Three years after India and Pakistan shocked the world with their nuclear tests, it is worth revisiting their arguments for nuclear weapons. Many in the West have already accepted those arguments and grown used to the idea that both countries will remain nuclear powers. Other Westerners argue that nuclear weapons will bring about military stability in the region. Still others justify Indian and Pakistani nuclearization in relation to the unwillingness of the five established nuclear powers to eliminate their own arsenals. These reactions are understandable enough. The Indian and Pakistani case for nuclear weapons is, however, deeply flawed, as I hope to show. I will focus on the Indian case. But an equally strong refutation can be mounted against Pakistani claims—and also against the claims of all the other declared or aspiring nuclear powers.
The promise of nuclear weapons in a strictly military sense is deterrence. According to the governments of India and Pakistan, the nuclear tests of May 1998 were for “defensive” purposes, that is, for deterrence. Both governments stand committed to going beyond the tests to construct a so-called “minimum deterrence.” The Indian government has said that its minimum deterrence is aimed at Pakistan and China. New Delhi’s pronouncements suggest that China is the more important threat. By contrast, India’s day-to-day diplomatic and strategic moves indicate that Pakistan is a co-equal if not greater threat.
Beyond this, some Indian strategic commentators have argued that the United States is also a military presence to worry India. A number of factors are cited to bolster the argument about an American nuclear threat. These include the use of the aircraft carrier USS Enterprise, to “coerce” India in the Bangladesh war in 1971; U.S. counter-proliferation policy, which, at minimum, could translate into military strikes against nascent nuclear programs, including perhaps India’s; and U.S. geo-strategy, which is hostile to rising powers such as India who could one day be global rivals and who, in any case, are seen as regional spoilers.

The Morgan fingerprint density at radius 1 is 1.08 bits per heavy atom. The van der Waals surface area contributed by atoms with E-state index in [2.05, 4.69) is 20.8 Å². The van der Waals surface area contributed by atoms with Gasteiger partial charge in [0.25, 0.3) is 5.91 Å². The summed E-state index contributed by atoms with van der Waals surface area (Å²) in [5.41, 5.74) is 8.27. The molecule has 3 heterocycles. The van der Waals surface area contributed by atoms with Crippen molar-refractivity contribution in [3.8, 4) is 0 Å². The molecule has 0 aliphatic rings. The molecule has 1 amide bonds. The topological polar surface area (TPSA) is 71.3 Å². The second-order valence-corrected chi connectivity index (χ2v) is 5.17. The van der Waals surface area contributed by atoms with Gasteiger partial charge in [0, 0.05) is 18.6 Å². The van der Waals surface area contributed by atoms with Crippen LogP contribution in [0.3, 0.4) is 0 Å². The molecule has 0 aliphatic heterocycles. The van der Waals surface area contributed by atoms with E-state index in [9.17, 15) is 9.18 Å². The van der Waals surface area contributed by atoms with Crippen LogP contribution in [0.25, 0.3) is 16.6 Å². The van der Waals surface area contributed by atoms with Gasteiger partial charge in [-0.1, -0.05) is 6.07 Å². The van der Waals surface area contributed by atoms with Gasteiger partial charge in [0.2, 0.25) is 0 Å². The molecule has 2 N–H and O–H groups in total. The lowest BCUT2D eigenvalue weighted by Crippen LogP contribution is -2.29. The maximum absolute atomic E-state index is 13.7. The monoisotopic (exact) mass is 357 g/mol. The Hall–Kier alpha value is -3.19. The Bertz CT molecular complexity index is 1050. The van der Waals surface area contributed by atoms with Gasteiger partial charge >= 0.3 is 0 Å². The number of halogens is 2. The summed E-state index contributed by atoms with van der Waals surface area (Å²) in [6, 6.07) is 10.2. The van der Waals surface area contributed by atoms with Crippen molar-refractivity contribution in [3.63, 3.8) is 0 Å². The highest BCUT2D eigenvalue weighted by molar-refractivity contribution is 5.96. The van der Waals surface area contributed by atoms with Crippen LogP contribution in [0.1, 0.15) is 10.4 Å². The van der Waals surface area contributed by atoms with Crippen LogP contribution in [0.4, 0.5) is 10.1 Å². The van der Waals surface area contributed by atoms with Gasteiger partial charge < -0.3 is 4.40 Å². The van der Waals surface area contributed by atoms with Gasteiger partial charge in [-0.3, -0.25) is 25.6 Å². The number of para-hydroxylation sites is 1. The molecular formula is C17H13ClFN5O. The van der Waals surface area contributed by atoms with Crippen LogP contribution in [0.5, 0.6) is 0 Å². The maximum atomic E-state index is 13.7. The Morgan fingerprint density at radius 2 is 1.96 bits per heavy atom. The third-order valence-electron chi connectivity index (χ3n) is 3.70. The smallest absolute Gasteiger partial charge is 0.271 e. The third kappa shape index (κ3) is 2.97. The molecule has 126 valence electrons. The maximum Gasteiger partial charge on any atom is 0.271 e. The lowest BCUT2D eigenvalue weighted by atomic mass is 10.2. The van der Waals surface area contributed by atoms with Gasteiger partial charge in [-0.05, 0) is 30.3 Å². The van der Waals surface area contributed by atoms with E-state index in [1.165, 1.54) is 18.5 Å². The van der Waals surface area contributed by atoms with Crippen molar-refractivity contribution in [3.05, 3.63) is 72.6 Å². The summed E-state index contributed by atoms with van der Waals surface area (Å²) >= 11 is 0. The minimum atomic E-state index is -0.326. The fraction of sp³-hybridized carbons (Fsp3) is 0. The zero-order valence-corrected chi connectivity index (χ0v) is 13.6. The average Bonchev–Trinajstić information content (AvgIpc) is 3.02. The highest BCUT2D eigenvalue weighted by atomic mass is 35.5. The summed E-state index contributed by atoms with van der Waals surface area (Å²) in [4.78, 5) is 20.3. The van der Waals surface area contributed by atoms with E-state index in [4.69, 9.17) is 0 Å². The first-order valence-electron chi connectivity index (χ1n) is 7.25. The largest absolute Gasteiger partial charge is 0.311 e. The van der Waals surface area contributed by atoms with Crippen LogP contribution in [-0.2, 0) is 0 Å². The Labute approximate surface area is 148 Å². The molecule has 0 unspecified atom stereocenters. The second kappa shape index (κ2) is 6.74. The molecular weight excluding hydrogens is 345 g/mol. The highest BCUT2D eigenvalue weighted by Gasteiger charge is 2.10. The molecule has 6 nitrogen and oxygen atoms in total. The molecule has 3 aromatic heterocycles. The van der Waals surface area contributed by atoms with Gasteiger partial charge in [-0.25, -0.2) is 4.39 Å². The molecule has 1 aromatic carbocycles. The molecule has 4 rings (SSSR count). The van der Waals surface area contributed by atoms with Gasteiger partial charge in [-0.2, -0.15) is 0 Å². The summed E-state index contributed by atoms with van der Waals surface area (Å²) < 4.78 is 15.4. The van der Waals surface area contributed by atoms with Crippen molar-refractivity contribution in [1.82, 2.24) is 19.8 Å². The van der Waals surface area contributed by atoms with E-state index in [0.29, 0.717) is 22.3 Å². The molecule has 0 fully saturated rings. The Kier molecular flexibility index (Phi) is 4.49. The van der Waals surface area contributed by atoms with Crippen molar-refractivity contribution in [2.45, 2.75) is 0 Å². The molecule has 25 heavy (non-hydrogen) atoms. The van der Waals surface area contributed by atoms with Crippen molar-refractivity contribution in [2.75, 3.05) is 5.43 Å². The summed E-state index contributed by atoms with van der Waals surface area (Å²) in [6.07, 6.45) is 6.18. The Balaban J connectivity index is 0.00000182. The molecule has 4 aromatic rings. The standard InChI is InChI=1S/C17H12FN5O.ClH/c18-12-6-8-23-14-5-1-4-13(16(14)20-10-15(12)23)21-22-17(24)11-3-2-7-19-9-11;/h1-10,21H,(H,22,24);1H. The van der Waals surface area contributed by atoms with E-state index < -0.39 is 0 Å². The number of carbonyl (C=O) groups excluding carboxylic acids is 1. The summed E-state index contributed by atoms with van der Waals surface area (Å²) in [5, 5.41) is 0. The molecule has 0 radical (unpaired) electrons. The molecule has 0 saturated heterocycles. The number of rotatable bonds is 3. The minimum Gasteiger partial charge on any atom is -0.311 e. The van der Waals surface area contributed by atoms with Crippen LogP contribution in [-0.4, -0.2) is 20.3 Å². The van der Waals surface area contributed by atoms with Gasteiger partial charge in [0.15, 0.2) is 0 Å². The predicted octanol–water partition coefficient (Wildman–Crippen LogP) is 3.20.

As things stand, the U.S. threat is usually portrayed as subsidiary and remote, one that it is politically incorrect to talk about openly. Nevertheless, with time, as India’s missile and submarine programs go forward, we should expect to see far more open references to the American threat. With long-range missile capability, it will be technically feasible to mount a retaliatory strike against the continental United States. If it becomes technically possible to do so, there will undoubtedly be those who will push to make it operationally viable.
At this point, though, the Indian government has identified Pakistan and China as the reasons for its tests and for the need to build a nuclear arsenal. Is its case justified? Do the nuclear capabilities of Pakistan and China warrant India’s nuclearization? Is there no other recourse?...
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